"I suppose so?" Aleina said, raising an eyebrow at the seemingly random change in topic.

"So, they should have been appropriately grateful," Jhelnae said. "Which means things have been backwards. They should have been massaging and attending to our needs. That's all I was saying before. Us having to take care of them is a grave injustice."

Aleina laughed. "Okay, fine. I see your point. But which of the guests would you take as a masseuse? The Flaming Fist mercenary? He'd have beaten you to a pulp. I'm glad he left today by the way. I was so sick of using my disguise spells whenever I was around him."

"Would he even have recognized you?" The half-drow asked. "He'd probably never even seen you before."

"My former betrothed is the scion of one of the wealthiest families in Baldur's gate and my running away from our upcoming wedding humiliated him in a way that would be ripe for very public gossip." The aasimar pointed at her eyes. "And I sort of have a very distinctive look."

"True," Jhelnae said. "But to answer your question, I'd have taken the Cormyrean Purple Dragon Knight who was in this room."

Aleina was already shaking her head. "No, that would have been my choice."

"If you are a good friend," the half-drow said. "Like I know you are. You'd let yourself rough handled by that Flaming Fist and leave the Cormyrian to me."

"You'd just have to listen to him talk about his love the entire time," the aasimar said. "What was her name?"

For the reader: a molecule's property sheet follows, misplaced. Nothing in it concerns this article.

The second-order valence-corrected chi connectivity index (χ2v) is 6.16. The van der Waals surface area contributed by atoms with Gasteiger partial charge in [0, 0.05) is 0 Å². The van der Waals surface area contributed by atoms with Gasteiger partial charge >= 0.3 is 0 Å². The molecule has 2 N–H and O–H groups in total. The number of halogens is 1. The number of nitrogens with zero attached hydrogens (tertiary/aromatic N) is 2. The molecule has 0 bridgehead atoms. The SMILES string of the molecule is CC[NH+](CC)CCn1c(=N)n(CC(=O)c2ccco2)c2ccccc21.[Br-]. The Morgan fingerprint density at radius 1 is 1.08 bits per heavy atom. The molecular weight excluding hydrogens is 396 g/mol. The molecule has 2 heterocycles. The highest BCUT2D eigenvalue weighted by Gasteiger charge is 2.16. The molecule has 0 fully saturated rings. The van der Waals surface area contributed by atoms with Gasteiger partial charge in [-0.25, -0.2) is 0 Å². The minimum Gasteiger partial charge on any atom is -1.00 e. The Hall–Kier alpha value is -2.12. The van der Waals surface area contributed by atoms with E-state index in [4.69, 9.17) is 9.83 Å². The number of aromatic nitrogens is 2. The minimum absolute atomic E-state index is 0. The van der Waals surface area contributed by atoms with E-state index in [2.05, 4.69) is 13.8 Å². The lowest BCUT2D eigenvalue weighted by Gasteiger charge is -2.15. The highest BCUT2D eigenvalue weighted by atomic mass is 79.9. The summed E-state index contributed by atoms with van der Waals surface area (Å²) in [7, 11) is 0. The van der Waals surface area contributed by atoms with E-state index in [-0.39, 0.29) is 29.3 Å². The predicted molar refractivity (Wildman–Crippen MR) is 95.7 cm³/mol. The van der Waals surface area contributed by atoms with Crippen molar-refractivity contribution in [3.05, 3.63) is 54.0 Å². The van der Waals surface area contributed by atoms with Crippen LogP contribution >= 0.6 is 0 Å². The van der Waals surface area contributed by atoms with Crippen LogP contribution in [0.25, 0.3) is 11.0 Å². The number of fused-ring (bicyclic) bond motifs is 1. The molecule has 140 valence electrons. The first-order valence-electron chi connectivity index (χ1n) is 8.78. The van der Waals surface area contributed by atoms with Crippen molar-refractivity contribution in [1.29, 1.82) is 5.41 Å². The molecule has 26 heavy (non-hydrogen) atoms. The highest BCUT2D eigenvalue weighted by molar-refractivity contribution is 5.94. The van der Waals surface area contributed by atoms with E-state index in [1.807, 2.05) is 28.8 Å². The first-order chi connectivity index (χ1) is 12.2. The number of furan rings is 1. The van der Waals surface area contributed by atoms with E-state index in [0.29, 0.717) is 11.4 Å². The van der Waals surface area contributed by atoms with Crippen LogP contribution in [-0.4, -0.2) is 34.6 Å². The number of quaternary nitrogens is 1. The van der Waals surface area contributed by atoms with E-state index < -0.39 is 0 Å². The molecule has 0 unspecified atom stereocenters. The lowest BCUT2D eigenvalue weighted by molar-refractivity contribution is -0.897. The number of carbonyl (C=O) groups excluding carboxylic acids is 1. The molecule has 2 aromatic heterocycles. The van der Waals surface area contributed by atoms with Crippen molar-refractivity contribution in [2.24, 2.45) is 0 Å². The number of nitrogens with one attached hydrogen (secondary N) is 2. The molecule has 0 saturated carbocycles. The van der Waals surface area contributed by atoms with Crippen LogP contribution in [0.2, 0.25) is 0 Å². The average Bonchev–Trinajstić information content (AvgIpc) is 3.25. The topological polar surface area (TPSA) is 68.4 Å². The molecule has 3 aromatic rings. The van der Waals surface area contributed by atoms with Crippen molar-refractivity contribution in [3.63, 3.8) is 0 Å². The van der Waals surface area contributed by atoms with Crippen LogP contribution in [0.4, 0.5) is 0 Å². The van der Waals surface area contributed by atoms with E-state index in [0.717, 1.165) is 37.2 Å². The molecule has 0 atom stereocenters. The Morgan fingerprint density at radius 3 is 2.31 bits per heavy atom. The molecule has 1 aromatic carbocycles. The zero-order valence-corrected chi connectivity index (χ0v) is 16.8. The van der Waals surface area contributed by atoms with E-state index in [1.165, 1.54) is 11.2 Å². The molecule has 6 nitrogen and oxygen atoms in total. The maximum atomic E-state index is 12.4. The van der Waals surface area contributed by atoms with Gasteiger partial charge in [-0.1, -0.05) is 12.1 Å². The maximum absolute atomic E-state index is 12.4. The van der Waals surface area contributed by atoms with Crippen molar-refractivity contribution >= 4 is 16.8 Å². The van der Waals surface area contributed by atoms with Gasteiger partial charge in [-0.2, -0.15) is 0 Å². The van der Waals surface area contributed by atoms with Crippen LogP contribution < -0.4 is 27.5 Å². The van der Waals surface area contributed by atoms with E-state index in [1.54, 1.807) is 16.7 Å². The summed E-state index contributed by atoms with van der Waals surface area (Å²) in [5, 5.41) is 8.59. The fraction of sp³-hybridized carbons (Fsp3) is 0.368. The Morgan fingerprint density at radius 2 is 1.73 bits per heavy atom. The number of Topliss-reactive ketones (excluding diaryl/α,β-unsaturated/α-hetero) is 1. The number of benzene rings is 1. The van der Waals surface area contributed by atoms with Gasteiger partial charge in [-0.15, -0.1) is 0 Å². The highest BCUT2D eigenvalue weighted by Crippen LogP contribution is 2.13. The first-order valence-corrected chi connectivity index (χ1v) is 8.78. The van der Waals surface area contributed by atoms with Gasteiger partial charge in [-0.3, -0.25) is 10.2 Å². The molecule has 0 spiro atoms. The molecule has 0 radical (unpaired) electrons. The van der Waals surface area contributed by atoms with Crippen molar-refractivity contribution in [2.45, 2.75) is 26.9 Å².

"Raereene," Jhelnae said. "How could you forget? It was all he could talk about. He was handsome enough, but now that you mention it, such a bore. On further thought, I'd rather get bruised and battered on the massage table than hear him talk about her one more time."

"It is sort of sweet though," Aleina said. "He traveled all the way here to have Sune teach him something that might impress his heart's desire. I wonder what Sylvarie told him."

"Probably not to be such a lovesick puppy," the half-drow said. "He said she is a Cormyrean War Wizard. She is going to want a little challenge."

"Well, I still think it is a bit romantic," the aasimar said. "Like the knightly quest in a ballad."

"Only instead of fighting a dragon at the end he spends a few days in a restorative hot spring and getting massages," Jhelnae said. "And instead of rescuing the enchanted sleeping maidens he leaves all that to Aravae, then bores them all to tears with tales of his beloved."

"She must be an amazing woman," Aleina said.

"Amazing," the half-drow agreed. "Some girls get all the luck. And the rest of us…"

As was so common for them when they just chit chatted, their minds were in lock step with each other.

"Only get to be part of the Sweet Sisterhood of Swanmays," they said together, laughing.

"Wouldn't trade places with her," the aasimar said.

"Nope," Jhelnae said.

"Kuhl, Fargas, and Surash are really going to hate that name, by the way," Aleina said.

"So?" the half-drow said.

The aasimar nodded and smiled. "Can you imagine how Ront would have reacted?"

Jhelnae snorted out a laugh. "He'd have warmed to it. Slowly."

"Very slowly," the aasimar said.

They'd finished sweeping and Aleina started mopping the floor. The half-drow, with really nothing to do, settled on moving the bucket when needed and watching.

"You know, I've been thinking," she said. "That name is more than just alliteration. It fits."

"How so," the aasimar asked, using the levered action on the bucket to wring out the mop.

"Did you have that fable of the ugly duckling growing up to be a swan in Baldur's Gate?" Jhelnae asked.

"Of course," Aleina said, resuming mopping. "But I am a bit surprised that the drow do. If there are ducks or swans in the Underdark, we never saw any."